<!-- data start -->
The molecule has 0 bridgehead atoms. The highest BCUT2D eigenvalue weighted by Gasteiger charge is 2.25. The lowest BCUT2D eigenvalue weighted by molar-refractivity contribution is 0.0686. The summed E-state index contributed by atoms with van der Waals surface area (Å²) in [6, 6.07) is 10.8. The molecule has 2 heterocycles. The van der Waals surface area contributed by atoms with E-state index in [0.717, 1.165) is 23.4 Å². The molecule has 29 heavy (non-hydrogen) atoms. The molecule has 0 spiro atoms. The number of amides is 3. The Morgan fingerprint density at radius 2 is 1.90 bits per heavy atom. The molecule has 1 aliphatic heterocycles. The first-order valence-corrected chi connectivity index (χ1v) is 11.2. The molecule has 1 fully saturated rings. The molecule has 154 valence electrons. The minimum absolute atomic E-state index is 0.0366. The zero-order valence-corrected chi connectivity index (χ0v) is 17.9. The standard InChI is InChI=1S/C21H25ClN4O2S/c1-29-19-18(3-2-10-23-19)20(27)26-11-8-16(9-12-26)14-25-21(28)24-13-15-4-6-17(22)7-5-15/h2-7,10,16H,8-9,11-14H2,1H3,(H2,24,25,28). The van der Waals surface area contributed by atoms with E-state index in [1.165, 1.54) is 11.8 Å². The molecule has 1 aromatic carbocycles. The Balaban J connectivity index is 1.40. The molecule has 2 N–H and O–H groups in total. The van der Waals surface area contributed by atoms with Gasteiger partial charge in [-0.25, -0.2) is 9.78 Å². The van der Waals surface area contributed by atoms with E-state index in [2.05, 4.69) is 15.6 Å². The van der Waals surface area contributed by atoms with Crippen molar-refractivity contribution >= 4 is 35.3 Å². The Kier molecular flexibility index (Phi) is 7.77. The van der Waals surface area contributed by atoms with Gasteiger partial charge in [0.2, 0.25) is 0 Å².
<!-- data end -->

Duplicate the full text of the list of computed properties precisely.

The molecule has 0 bridgehead atoms. The highest BCUT2D eigenvalue weighted by Gasteiger charge is 2.25. The lowest BCUT2D eigenvalue weighted by molar-refractivity contribution is 0.0686. The summed E-state index contributed by atoms with van der Waals surface area (Å²) in [6, 6.07) is 10.8. The molecule has 2 heterocycles. The van der Waals surface area contributed by atoms with E-state index in [0.717, 1.165) is 23.4 Å². The molecule has 29 heavy (non-hydrogen) atoms. The molecule has 0 spiro atoms. The number of amides is 3. The Morgan fingerprint density at radius 2 is 1.90 bits per heavy atom. The molecule has 1 aliphatic heterocycles. The first-order valence-corrected chi connectivity index (χ1v) is 11.2. The molecule has 1 fully saturated rings. The molecule has 154 valence electrons. The minimum absolute atomic E-state index is 0.0366. The zero-order valence-corrected chi connectivity index (χ0v) is 17.9. The standard InChI is InChI=1S/C21H25ClN4O2S/c1-29-19-18(3-2-10-23-19)20(27)26-11-8-16(9-12-26)14-25-21(28)24-13-15-4-6-17(22)7-5-15/h2-7,10,16H,8-9,11-14H2,1H3,(H2,24,25,28). The van der Waals surface area contributed by atoms with E-state index in [1.165, 1.54) is 11.8 Å². The molecule has 1 aromatic carbocycles. The Balaban J connectivity index is 1.40. The molecule has 2 N–H and O–H groups in total. The van der Waals surface area contributed by atoms with Gasteiger partial charge in [-0.25, -0.2) is 9.78 Å². The van der Waals surface area contributed by atoms with E-state index in [2.05, 4.69) is 15.6 Å². The van der Waals surface area contributed by atoms with Crippen molar-refractivity contribution >= 4 is 35.3 Å². The Kier molecular flexibility index (Phi) is 7.77. The van der Waals surface area contributed by atoms with Gasteiger partial charge in [0.2, 0.25) is 0 Å².